The Takeover: The Curious Case of Kobe “Bean” Bryant
It wasn’t supposed to happen this way, if at all.
No one was supposed to be able to approach Mike as the GOAT, let alone be in the same breath. But comparisons are only going to grow more intense between the two, especially if the self-styled Black Mamba gets at least one more ring after just obtaining No.4.
Conventional wisdom has been that Michael Jordan had no one to pass the torch to when he left the game in the way that he so eagerly received it from Magic and Bird. Sure, there was Tim Duncan, Shaq, and Steve Nash but “the next” … Kobe, didn’t always measure up. Heck, for one infamous night in Colorado he couldn’t even seem to get out of his own way. Although, to be fair, in the realm of public perception Michael Jordan has had his share of infidelities and was not nearly a warm teammate.
But flash-forward five years and a fourth ring later, and it is Mr. Bryant that can now exhale with a large measure of vindication. At 30, he now possesses the chance to forge his own legacy as he ambitiously set out to do as a brash youngster, fresh out of high school some 13 years ago.
No, the author has surely not dismissed LeBron James. Oh no, Jordan himself was correct in his estimation recently that James has the potential to be the best ever simply because of his unique blend of athleticism, strength, power, and speed. According to the script, we were all supposed to witness the proper passing of the torch with a league approved James victory in June.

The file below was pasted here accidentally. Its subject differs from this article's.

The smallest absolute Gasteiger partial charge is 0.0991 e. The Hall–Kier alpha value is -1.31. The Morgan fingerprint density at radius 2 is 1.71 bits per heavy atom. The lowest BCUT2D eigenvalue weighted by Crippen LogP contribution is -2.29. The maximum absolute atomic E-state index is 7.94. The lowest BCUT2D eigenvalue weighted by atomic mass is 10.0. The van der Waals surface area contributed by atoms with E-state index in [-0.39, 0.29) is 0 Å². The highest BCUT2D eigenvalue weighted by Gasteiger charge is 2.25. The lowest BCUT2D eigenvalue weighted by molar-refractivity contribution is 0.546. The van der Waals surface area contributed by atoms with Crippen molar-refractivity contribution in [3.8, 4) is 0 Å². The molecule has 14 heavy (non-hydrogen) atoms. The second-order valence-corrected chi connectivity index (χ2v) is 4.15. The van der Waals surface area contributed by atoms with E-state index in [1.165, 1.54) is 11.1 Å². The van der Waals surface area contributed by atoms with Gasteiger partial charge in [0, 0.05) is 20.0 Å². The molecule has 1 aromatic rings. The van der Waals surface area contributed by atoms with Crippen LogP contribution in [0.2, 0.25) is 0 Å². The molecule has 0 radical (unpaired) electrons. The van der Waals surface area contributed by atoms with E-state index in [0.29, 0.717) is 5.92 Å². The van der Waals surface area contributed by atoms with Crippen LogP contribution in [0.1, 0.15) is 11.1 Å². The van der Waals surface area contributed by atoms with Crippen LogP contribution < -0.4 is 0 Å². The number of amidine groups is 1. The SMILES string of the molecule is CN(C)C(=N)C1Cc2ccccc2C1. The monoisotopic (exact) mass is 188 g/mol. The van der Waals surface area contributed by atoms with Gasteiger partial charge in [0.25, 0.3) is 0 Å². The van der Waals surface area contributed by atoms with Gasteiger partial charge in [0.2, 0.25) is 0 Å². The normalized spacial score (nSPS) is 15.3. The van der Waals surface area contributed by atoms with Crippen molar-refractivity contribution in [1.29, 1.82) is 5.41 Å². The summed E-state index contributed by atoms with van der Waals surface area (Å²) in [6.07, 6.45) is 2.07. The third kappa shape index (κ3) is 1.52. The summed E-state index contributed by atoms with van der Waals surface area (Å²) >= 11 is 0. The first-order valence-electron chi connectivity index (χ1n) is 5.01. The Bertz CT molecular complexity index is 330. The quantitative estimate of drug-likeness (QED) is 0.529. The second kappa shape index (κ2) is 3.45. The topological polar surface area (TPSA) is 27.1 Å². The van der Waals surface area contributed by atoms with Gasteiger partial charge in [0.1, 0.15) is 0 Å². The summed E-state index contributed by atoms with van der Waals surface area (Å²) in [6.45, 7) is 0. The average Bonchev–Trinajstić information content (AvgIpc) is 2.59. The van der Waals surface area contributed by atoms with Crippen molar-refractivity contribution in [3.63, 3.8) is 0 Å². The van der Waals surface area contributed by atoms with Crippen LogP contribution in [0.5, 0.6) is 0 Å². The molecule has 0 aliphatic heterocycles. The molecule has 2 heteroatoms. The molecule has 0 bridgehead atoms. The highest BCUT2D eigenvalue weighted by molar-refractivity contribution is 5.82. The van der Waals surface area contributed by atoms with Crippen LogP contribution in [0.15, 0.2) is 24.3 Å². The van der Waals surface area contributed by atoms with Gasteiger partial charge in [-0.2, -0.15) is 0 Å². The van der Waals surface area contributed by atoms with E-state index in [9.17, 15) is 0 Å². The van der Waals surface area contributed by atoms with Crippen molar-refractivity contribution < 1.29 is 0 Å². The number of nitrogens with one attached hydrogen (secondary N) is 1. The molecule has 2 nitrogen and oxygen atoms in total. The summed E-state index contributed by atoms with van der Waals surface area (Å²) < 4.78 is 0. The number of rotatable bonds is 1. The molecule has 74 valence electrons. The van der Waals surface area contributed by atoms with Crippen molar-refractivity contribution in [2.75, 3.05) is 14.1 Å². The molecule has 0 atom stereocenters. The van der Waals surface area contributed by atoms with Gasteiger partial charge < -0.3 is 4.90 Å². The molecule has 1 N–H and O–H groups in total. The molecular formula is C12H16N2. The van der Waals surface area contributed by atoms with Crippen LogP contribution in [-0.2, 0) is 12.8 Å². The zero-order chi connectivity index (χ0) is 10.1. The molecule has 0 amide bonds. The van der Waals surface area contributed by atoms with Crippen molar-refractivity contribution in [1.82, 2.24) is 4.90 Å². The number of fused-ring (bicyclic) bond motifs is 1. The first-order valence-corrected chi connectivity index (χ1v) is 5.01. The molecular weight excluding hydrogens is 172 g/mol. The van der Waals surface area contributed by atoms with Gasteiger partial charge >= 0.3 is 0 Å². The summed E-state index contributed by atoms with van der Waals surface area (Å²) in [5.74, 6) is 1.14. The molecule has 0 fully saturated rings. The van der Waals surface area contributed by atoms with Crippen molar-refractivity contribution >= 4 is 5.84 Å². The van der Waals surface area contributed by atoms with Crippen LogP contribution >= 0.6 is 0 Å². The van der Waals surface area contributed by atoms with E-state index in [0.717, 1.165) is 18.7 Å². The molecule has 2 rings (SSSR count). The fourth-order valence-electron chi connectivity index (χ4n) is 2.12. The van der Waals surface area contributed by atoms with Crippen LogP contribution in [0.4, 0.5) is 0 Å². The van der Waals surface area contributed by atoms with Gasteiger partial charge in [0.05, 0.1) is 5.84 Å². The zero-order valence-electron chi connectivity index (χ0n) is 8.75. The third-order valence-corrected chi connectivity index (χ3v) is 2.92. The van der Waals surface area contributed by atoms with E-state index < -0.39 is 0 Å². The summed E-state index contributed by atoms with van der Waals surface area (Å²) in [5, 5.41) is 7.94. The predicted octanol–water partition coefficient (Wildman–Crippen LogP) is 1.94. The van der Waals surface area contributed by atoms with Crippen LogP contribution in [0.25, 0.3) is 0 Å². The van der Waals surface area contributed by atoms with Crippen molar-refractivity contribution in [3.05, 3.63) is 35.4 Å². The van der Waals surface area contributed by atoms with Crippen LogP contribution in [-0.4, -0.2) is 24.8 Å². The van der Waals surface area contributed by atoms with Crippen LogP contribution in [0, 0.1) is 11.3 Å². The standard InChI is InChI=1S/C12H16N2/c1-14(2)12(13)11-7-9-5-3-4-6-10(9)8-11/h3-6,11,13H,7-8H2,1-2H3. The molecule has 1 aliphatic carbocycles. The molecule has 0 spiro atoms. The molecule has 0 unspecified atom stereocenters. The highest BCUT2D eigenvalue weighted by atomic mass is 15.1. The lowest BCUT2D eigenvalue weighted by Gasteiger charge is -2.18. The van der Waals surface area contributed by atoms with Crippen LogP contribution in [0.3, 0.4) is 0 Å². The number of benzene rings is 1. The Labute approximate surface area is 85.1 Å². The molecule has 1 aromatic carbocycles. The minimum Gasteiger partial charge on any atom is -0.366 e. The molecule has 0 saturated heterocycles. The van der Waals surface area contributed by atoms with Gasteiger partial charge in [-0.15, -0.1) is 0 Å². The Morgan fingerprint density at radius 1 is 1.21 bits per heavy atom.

And who would argue with such a sentiment. James is a gift from basketball heaven. He is the gift to the NBA that Len Bias, lost all too soon, should have been. Bias, hailed as a combination of Jordan, Barkley, Magic, and Bird, tragically died of a cocaine overdose one fateful day in June 19, 1986. It is our good fortune as fans, and fitting, that we are able to witness James’ ability and skill, to really appreciate what it would have been like to behold the court majesty of the great Len Bias. We can only ponder how things might have been for lovers of the game if Jordan had a true rival in Bias to contend with for supremacy, to test himself by fully.